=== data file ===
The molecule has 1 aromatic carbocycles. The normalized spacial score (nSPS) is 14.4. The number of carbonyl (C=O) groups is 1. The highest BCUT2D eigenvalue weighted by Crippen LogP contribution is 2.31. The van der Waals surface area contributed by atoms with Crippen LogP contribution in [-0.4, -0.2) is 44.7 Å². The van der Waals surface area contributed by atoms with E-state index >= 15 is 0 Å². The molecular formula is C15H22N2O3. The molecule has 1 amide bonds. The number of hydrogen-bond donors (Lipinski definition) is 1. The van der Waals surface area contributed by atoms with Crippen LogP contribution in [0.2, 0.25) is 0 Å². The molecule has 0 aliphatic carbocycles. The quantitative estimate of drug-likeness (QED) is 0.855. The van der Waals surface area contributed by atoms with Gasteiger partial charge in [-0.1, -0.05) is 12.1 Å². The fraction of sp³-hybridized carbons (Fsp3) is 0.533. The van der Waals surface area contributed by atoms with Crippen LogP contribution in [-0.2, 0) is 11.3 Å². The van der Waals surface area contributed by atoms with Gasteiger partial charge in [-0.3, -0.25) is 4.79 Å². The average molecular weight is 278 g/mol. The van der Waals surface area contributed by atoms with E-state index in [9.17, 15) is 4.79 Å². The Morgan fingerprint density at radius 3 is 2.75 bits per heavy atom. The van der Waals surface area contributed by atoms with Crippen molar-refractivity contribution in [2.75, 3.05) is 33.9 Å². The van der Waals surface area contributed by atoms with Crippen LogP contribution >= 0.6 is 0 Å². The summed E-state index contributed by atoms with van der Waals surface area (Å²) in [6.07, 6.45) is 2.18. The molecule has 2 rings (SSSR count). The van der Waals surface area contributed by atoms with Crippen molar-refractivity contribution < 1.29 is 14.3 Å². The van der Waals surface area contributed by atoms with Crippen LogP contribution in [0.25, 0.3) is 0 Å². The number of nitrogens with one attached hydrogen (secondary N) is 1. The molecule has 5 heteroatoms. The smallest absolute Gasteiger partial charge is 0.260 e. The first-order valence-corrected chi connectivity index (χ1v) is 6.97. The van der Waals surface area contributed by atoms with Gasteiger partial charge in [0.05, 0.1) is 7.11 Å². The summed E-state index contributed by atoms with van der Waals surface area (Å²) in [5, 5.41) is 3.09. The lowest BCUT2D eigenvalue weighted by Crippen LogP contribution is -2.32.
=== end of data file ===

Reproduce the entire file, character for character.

The molecule has 1 aromatic carbocycles. The normalized spacial score (nSPS) is 14.4. The number of carbonyl (C=O) groups is 1. The highest BCUT2D eigenvalue weighted by Crippen LogP contribution is 2.31. The van der Waals surface area contributed by atoms with Crippen LogP contribution in [-0.4, -0.2) is 44.7 Å². The van der Waals surface area contributed by atoms with E-state index >= 15 is 0 Å². The molecular formula is C15H22N2O3. The molecule has 1 amide bonds. The number of hydrogen-bond donors (Lipinski definition) is 1. The van der Waals surface area contributed by atoms with Crippen LogP contribution in [0.2, 0.25) is 0 Å². The molecule has 0 aliphatic carbocycles. The quantitative estimate of drug-likeness (QED) is 0.855. The van der Waals surface area contributed by atoms with Gasteiger partial charge in [-0.1, -0.05) is 12.1 Å². The fraction of sp³-hybridized carbons (Fsp3) is 0.533. The van der Waals surface area contributed by atoms with Crippen LogP contribution in [-0.2, 0) is 11.3 Å². The van der Waals surface area contributed by atoms with Gasteiger partial charge in [-0.3, -0.25) is 4.79 Å². The average molecular weight is 278 g/mol. The van der Waals surface area contributed by atoms with E-state index in [9.17, 15) is 4.79 Å². The Morgan fingerprint density at radius 3 is 2.75 bits per heavy atom. The van der Waals surface area contributed by atoms with Crippen molar-refractivity contribution in [2.75, 3.05) is 33.9 Å². The van der Waals surface area contributed by atoms with Crippen LogP contribution >= 0.6 is 0 Å². The summed E-state index contributed by atoms with van der Waals surface area (Å²) in [6.07, 6.45) is 2.18. The molecule has 2 rings (SSSR count). The van der Waals surface area contributed by atoms with Crippen molar-refractivity contribution < 1.29 is 14.3 Å². The van der Waals surface area contributed by atoms with Crippen LogP contribution in [0.25, 0.3) is 0 Å². The number of nitrogens with one attached hydrogen (secondary N) is 1. The molecule has 5 heteroatoms. The smallest absolute Gasteiger partial charge is 0.260 e. The first-order valence-corrected chi connectivity index (χ1v) is 6.97. The van der Waals surface area contributed by atoms with Gasteiger partial charge in [0.05, 0.1) is 7.11 Å². The summed E-state index contributed by atoms with van der Waals surface area (Å²) in [5, 5.41) is 3.09. The lowest BCUT2D eigenvalue weighted by Crippen LogP contribution is -2.32.